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Brinkley's Beat: People, Places, and Events That Shaped My Time Hardcover – November 4, 2003


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Product Details

  • Hardcover: 224 pages
  • Publisher: Knopf; First Edition edition (November 4, 2003)
  • Language: English
  • ISBN-10: 0375406441
  • ISBN-13: 978-0375406447
  • Product Dimensions: 9.5 x 6.3 x 1 inches
  • Shipping Weight: 15.2 ounces
  • Average Customer Review: 4.1 out of 5 stars  See all reviews (14 customer reviews)
  • Amazon Best Sellers Rank: #2,706,249 in Books (See Top 100 in Books)

Editorial Reviews

From Publishers Weekly

This volume serves as an appropriate remembrance of the acerbic longtime NBC News and, later, ABC, anchorman, who died in June. A journalist since 1938, Brinkley was an unusual figure in American life: a mainstay media personality whose defining trait was intelligence and good judgment. The subtitle serves as an exact description of the table of contents, as the book indeed does begin with personalities (Hoffa, Reagan), then recounts some of his travels (Hong Kong, Vienna) and closes with reflections on events like the Kennedy assassination. As befits memories of a Washington journalist, the "People" section focuses almost entirely on Washington political creatures, some of them obscure (e.g., Martin Dies, May Craig). The sketches are purposely brief, verging on perfunctory: Brinkley consciously keeps his remarks on the surface, so only some of the sketches have compelling insights to offer. The sketch of Bobby Kennedy, a friend of Brinkley's, is a notable exception, capturing the split nature of his truncated career. Brinkley's skill at handling tone is better displayed in the final two sections. His thoughts about the men who made sacrifices at Normandy in 1944 are very moving; writing about the Mediterranean, he is appropriately charmed and awestruck by its history. Brinkley wrote a somewhat similar volume in 1995, although his tenor has softened considerably in the intervening years.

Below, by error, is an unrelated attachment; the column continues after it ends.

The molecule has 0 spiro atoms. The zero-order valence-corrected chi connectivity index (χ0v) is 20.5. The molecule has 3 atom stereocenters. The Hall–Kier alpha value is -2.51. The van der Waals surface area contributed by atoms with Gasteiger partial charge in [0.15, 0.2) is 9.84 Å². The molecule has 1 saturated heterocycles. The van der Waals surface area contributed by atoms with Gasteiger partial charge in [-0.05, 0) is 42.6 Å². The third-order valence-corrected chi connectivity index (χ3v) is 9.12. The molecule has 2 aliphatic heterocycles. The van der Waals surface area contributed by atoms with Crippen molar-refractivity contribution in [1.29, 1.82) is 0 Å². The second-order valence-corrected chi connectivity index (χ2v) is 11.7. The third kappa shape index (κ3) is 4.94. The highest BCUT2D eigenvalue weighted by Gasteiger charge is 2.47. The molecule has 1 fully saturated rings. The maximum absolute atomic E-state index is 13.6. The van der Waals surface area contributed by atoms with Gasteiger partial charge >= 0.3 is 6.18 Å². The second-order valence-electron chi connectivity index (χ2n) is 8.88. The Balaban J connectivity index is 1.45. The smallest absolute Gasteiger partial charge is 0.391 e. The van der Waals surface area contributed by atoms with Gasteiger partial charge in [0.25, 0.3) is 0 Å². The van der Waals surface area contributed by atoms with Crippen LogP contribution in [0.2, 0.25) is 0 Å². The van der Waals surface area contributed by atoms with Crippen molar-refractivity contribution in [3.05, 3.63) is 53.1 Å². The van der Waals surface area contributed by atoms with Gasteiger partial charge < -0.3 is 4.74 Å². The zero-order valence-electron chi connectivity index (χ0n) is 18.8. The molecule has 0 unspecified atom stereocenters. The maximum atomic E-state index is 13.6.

Copyright 2003 Reed Business Information, Inc.

From Booklist

In this posthumously published memoir, Brinkley's well-known wry perspective is brought to bear on some of the most notable people, places, and events of his 50 years in television news. Brinkley came to Washington, D.C., in 1943 to begin a career that would put him in contact with an array of memorable figures, including Mississippi Senator Theodore Bilbo, whose career was "distinguished by its unabashed racism," and Congressman Martin Dies, the original architect of the House Un-American Activities Committee. Brinkley covered 11 presidents during his career but profiles only 3: cunning, energetic Lyndon Johnson; Ronald Reagan, whom Brinkley found impenetrable, "a man who filtered reality through a set of assumptions and preconceptions that he refused to question"; and Bill Clinton, coming to office with great promise but ultimately as overestimated as president as he had been underestimated as a candidate. The places Brinkley recalls include Normandy in 1944 and 1994 and black-and-white Birmingham, Alabama, in the 1960s. Given his longevity as a television journalist, his access to the powerful and influential, and his own sardonic perspective, Brinkley offers an engrossing look at the most fascinating people and events of the last half-century in a fitting capstone to his memorable career. Vanessa Bush